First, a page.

Ultimately, this large difference between the amounts of energy we use during peak and off-peak times increases the cost of delivering electricity to your home. But if electricity is used more evenly throughout the day, costs and infrastructure can be managed more effectively.
It is in everyone’s interest to decrease this difference as much as possible. To learn how you can easily shift your energy consumption from peak to off-peak, see our Powerwise Tips for Peak Demand.
What is time-of-day pricing?
In a 24 hour period, electricity is priced at two different tariffs to encourage consumers to shift their usual electricity use from peak to off-peak hours. A higher rate is charged at peak times and a lower rate during off-peak times.
For the Trial, peak prices were set at double the normal rate of electricity while off-peak prices were set at 40% cheaper.
- Peak price: from 2:00 pm to 8:00 pm, when electricity demand and costs for generating power are highest; and
- Off-peak price: from 8:00 pm to 2:00 pm the next day, when electricity demand and costs for generating power are lowest.
By choosing to use less electricity during peak times, shifting the same activities to off-peak times instead (known as “peak shifting”), customers put less strain on the electricity grid and save money.
Phase 1: Volunteer recruitment
600 volunteer households from residential villas were recruited for the Trial: 400 for the Test Group and 200 for the Control Group.
Phase 2: Pre-installation
Volunteers' homes were assessed for the best place to install two small devices: one, a transmitter connected to the electricity meter and the other, the customer display unit (CDU) that would be visible inside the villa.
Phase 3: Installation
The two devices were installed and explained to volunteers, teaching them how to read and understand the CDU.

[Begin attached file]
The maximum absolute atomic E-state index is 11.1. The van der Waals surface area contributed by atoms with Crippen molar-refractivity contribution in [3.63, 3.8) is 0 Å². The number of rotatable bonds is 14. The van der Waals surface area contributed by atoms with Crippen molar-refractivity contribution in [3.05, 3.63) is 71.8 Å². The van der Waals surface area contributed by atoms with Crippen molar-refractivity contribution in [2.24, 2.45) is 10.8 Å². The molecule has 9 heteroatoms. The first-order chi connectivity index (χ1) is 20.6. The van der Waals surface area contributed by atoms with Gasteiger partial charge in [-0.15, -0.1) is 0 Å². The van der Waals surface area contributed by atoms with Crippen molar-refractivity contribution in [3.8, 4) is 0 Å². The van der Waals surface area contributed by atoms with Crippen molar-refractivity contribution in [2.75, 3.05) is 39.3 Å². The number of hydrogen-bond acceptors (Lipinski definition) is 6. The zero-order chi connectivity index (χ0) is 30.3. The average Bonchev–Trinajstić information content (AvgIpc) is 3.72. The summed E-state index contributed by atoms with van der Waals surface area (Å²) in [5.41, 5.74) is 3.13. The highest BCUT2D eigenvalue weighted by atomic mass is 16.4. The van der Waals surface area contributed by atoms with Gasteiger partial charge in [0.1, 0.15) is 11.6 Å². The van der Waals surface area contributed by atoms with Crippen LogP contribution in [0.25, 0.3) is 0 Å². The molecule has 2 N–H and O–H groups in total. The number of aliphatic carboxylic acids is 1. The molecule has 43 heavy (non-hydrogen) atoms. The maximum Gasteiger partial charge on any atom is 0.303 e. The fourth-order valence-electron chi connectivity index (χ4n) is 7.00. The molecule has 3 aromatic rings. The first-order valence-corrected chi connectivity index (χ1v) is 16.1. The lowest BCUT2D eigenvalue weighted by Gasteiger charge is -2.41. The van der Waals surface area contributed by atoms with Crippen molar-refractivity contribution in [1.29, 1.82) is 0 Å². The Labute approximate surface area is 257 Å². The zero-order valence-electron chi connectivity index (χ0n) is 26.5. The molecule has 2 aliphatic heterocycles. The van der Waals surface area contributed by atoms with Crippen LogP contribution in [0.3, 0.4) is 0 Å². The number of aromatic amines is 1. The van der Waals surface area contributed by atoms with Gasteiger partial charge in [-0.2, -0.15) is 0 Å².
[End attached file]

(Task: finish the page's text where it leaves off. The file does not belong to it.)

Phase 4: Learning how to optimise energy use
The initial months allowed volunteers to become familiar with the CDU and educational materials, and to become more comfortable with tracking their own household electricity use on an on-going basis.
Phase 5: Time-of-day pricing
In phase 5, time-of-day pricing began. Even though volunteers were not actually charged differently, monthly statements from Powerwise and data on the CDU showed their energy consumption and associated costs according to the time-of-day pricing.
Phase 6: End of time-of-day pricing
To show volunteers how their villa performed during the Trial, a personalised report was sent to each volunteer.
PROJECT EXTENSION – Phase 7: Smart metering
Time-of-day pricing has been switched off during this phase. Volunteers continue to use the CDU to see their household electricity consumption based on the actual electricity tariff. This helps us better understand the effects of the time-of-day pricing after it has been removed and continue to observe the effects of the CDU under real pricing conditions.
Following Phase 6, the consumption data was analysed and results are summarised below. These are average figures achieved by the Test Group, compared to the Control Group between October 2012 and September 2013.
- 16.8% less electricity consumption overall (24-hour period)
- 17.25% less electricity consumption during peak hours (2pm-8pm). Of this:
• 0.76% is shifted from peak hours and used during off-peak hours instead (“peak shifting”).
• 16.49% is simply conserved and not used at any other time (“peak shaving”).
- 67% of the Trial participants saved money due to the time-of-day pricing. Those participants saved an average of 12% of their electricity bill.
- Customers have chosen to use less electricity at all times, not only during peak hours.
- Very little electricity shifted from peak hours to off-peak hours. That small portion (0.76%) was a direct result of the time-of-day pricing.
- The majority of results are attributed to the CDU and customer education because they are present throughout the entire 24-hour period.